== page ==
Interview with President Rafael Correa: Historic Change in Latin America
This interview was conducted during the stay of Ecuadorian President Rafael Correa in Brazil, by Beto Almeida (Brasil de Fato, Telesur, TV Comunitária), Emir Sader (Sociologist TV Brasil) and Valter Xeu, Editor of Patria Latina, media partner of the Portuguese version of Pravda.Ru. Here is a synopsis of Part 1 of the interview.
Rafael Correa: "The relationship of the people with the power in Latin America is experiencing a moment of historic change"
It was a pleasant 40 minute conversation with the Ecuadorian President who has been in power since 2007, and said he intends to run for reelection in 2017. Correa was in Brazil to attend the UNASUR meeting, which brings together countries of South America, with the BRICS, comprising China, Russia, Brazil, South Africa and India.
The Ecuadorian president, who defends the existence of laws that restrict media power, also believes that, at present, there is underway in Latin America a "conservative restoration", which aims to end the cycle of progressive governments that emerged on the continent in recent years.
Beto Almeida - Mr. President. Thank you for receiving us here. Bringing you the greetings of Brazil with the recognition of the giant role that Ecuador has played, both in Latin America and the world. We came here with three journalists: 1) Valter XEU of Patria Latina, which was born after a meeting with Fidel Castro and several journalists and intellectuals in Latin America. This presentation was followed by the exclamation of the President who then said: - "of course, Valter Patria Latina." 2) I, Beto Almeida, president of Community Brasilia TV, which has a collaboration agreement with Telesur and he also represents the newspaper Brazil de Fato, linked to social movements such as labor unions, and the landless. 3) Emir Sader of TV Brazil, which was created at the time of Lula. Now we give the word to Emir Sader.
Emir Sader - President Rafael in your first presidential term you pointed to the relationships and differences between a unipolar world and a multipolar world. You would say we're coming out of a unipolar world and a multipolar one is driving us? You then say that there would be specific consequences for Latin America as a result of decisions taken at various meetings this week, such as the decisions of the BRICS? We'll be leaving here the unipolar era, after the Cold War, to a multipolar world?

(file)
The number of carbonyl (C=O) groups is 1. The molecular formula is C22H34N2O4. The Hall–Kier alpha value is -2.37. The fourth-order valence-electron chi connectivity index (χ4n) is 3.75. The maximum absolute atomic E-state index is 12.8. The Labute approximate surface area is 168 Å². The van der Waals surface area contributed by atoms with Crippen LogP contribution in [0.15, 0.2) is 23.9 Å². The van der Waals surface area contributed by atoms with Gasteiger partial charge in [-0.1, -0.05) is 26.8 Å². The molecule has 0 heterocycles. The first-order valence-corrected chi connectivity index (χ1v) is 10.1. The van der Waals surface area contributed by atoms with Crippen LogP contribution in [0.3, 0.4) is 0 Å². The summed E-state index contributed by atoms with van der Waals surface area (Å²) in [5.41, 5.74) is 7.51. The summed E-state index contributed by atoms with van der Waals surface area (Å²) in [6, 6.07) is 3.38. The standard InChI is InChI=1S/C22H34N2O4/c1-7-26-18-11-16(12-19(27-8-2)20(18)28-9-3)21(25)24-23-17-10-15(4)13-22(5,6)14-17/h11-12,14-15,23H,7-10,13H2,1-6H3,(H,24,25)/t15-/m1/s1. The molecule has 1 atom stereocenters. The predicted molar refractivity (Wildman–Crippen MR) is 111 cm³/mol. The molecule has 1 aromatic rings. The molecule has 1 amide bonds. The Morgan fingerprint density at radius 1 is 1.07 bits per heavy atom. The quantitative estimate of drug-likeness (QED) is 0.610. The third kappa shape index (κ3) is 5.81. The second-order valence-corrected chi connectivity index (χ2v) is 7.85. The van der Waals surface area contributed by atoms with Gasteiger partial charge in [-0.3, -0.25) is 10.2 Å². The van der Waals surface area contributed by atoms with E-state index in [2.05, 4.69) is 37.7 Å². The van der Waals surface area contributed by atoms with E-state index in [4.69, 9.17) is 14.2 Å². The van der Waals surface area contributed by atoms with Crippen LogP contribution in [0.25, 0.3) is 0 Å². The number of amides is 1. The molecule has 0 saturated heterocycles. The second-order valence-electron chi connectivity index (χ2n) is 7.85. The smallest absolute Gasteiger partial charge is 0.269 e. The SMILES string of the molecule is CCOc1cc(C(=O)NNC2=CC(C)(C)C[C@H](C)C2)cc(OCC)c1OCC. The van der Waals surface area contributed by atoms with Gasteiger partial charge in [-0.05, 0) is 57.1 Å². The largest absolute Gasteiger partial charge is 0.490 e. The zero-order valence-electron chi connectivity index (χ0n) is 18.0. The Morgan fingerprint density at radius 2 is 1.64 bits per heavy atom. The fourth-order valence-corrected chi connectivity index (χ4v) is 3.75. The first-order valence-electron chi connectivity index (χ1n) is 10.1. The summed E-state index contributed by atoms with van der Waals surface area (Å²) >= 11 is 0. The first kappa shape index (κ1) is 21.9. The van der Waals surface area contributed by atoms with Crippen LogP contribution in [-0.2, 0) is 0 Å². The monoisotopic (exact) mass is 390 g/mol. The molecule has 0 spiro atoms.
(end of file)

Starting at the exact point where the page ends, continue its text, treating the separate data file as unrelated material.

President Correa - Muchas gracias. Firstly an embrace to Brazil with wishes for all the best of luck. Well, yes. I believe there is a change of season and a new cycle is approaching. Many progressives came to power in Latin America together with the debacle of national rights, which were then stunned by a great failure, which is connected to the failure of neoliberalism, and failed to adequately respond immediately. Here we have a change of seasons. These are profound changes. It is not only superficial reforms at stake. These are historical changes, with a major shift of power relations. It is a change from a bourgeois to a popular state. This change in Latin America has been consolidated through the governments of Hugo Chávez in Venezuela, Lula da Silva in Brazil, Morales in Bolivia, Bachelet in Chile, Tavares Vasquez in Uruguay, and the revolution in Ecuador.
However, you have to be careful. A new conservative cycle can try to reverse what has been gained. Much attention is needed. After the debacle that stunned them a new coordinate is now starting, and this at local, regional, and international levels. One must be very careful. I believe that Latin America will never return to past conditions, but it may lose much of what has been achieved. Much could be reversed.
After this there are building blocks, which is part of the process of change. Maybe. It also seems to me that with the unipolarity Latin America lost out too, since with unipolarity Latin America lost in importance, as compared to the time it was central in the game against communism.
But yes, there is a change of era, where the encounter between the blocks is a very important factor. Joining blocks is a good way to change the unjust order of the strongest, the order of hegemonic countries, financial capital, and worst of all in this context, the speculative financial capital. Take the case of Argentina. The United States could have broken it. Here there is also a need to ensure multipolar reality, which would allow greater participation, while avoiding at the same time, the eternal kind of danger that hovered over Argentina, for example. This requires the construction of solid blocks. This has to be done through blocks that can provide effective work. Brazil is great in itself, and could perhaps tackle the problem alone, but for countries that are small, and many are in Latin America, cooperation blocks, and the encounter between those blocks is required.